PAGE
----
Food and Fertilizer Technology Center - News

Technologies on intelligent seeds and seedlings production discussed in TSIPS-FFTC-APAARI joint symposium
Nov. 16, 2022
Technologies on intelligent seeds and seedlings production discussed in TSIPS-FFTC-APAARI joint symposium
  Grafting robots, unmanned aircraft drone, seed image recognition classifier—these are just some of the technologies showcased and discussed in the recently concluded joint symposium on “Establishment of and Intelligent Production System for Seeds and Seedlings.” A joint undertaking of FFTC and the Taiwan Seed Improvement and Propagation Station or TSIPS of the Council of Agriculture, together with the Asia-Pacific Association of Agricultural Research Institutions (APAARI) and Informa Markets, the said symposium aimed to explore the possibility of introducing and sharing more technologies in farm production and create a dialogue between producers and technology developers in helping solve the manpower problem. Nine experts on seeds and seedlings from India, Japan, Korea, Malaysia, the Philippines, Taiwan, Thailand and Vietnam gathered in this hybrid symposium which was held onsite at the Nangang Exhibition Center in Taipei, Taiwan and online via Webex video conference system, which was also simultaneously livestreamed at the FFTC Facebook page to share knowledge, technologies and experiences. There were 185 participants from 21 countries who registered for this hybrid symposium. In her welcome remarks, FFTC Director Dr. Su-San Chang said that, the Asia Pacific Seed Association or APSA, reported that the trade volume of sowing seeds in the Asian and Pacific region had exceeded US$41 billion in 2018. But when the COVID-19 pandemic hit, the seed production supply chain, which relies heavily on manpower, was heavily affected. Recently, however, new and intelligent technologies like the plant phenotype analysis robot, intelligent soil moisture monitoring, intelligent automatic seed collection and grading, etc. have been developed to help ease the workload of farmers. The workshop showcased different seed technologies which are being used to make seed production more fast and efficient. Some of these technologies include Taiwan’s intelligent vegetable and seedling production and sales management system, which replace the paper method used by seedling operators. There is also the remote system control facility, leafy vegetable production machine and the smart production and application model of a plant tissue culture. Another Taiwanese technology presented was the seed image recognition which basically is a seed classifier that combines deep learning and biological hierarchical classification architecture for seed identification of large number categories. Grafting technology plays an important role in countries like the Philippines where it is used in the off-season production of fruits and vegetables. In Japan, a new automated grafting machine has been developed using low cost plastic tape as a joint material, as well as a grafting robot. Thailand has developed the artificial intelligence and cold plasma technologies for intelligent rice seed production. In Korea, a private seed company has developed new breeding technologies like the CRISPR that improves breeding with 10% high competitiveness and 25% high efficiency compared to conventional breeding. Vietnam has the rice husk-based seedling production system for mechanical transplanting, seed classification processing, unmanned aircraft drone and a smart pest monitoring system.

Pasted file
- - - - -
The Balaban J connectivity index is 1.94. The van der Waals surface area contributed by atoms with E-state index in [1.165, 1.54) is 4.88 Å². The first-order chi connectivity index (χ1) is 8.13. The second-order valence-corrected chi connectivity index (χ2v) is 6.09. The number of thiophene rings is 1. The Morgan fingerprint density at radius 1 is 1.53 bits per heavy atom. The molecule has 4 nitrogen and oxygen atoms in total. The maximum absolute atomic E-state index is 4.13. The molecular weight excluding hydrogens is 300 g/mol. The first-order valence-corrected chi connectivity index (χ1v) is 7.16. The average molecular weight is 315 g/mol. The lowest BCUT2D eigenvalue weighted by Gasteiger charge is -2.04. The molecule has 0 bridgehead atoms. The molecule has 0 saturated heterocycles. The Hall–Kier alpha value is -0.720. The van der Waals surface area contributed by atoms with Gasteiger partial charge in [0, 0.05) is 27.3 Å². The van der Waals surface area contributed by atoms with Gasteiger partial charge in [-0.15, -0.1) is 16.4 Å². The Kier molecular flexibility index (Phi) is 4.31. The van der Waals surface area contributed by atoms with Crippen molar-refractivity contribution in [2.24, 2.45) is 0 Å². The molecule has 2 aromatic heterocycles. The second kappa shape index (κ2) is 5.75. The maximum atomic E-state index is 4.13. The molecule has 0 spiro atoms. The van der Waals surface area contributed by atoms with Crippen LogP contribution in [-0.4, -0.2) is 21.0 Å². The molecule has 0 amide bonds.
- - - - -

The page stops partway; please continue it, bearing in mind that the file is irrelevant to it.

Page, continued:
The 116<sup>th</sup> Meeting of the FFTC Working Group
Nov. 15, 2022
The 116th Meeting of the FFTC Working Group
  FFTC held its 116th Meeting of the Working Group (WG) on November 8. Six WG members from Japan, Korea, the Philippines, Vietnam and Taiwan attended the meeting, together with observers from Taiwan’s Council of Agriculture (COA), Ministry of Foreign Affairs (MOFA), and the Vietnam Economic and Cultural Office (VECO). A guest participant from Malaysian Friendship and Trade Center was invited to attend the meeting. Mr. Vincent Chia-Rong Lin, Director General of COA’s International Affairs Department was elected as the Chairman of the meeting. FFTC Director Dr. Su-San Chang and Deputy Director Dr. Tomonari Watanabe took turns to present the accomplishments of the Center for 2022, as well as the proposed program and budget for next year. The WG members, who are representatives of FFTC’s member countries, serve as a link to the Executive Board and the FFTC management. The recommendations of the WG members will be elevated to the Executive Board in another meeting which has been scheduled on December 7.    
FFTC joins MOFA’s 2022 International Organization’s Day
Oct. 28, 2022
FFTC joins MOFA’s 2022 International Organization’s Day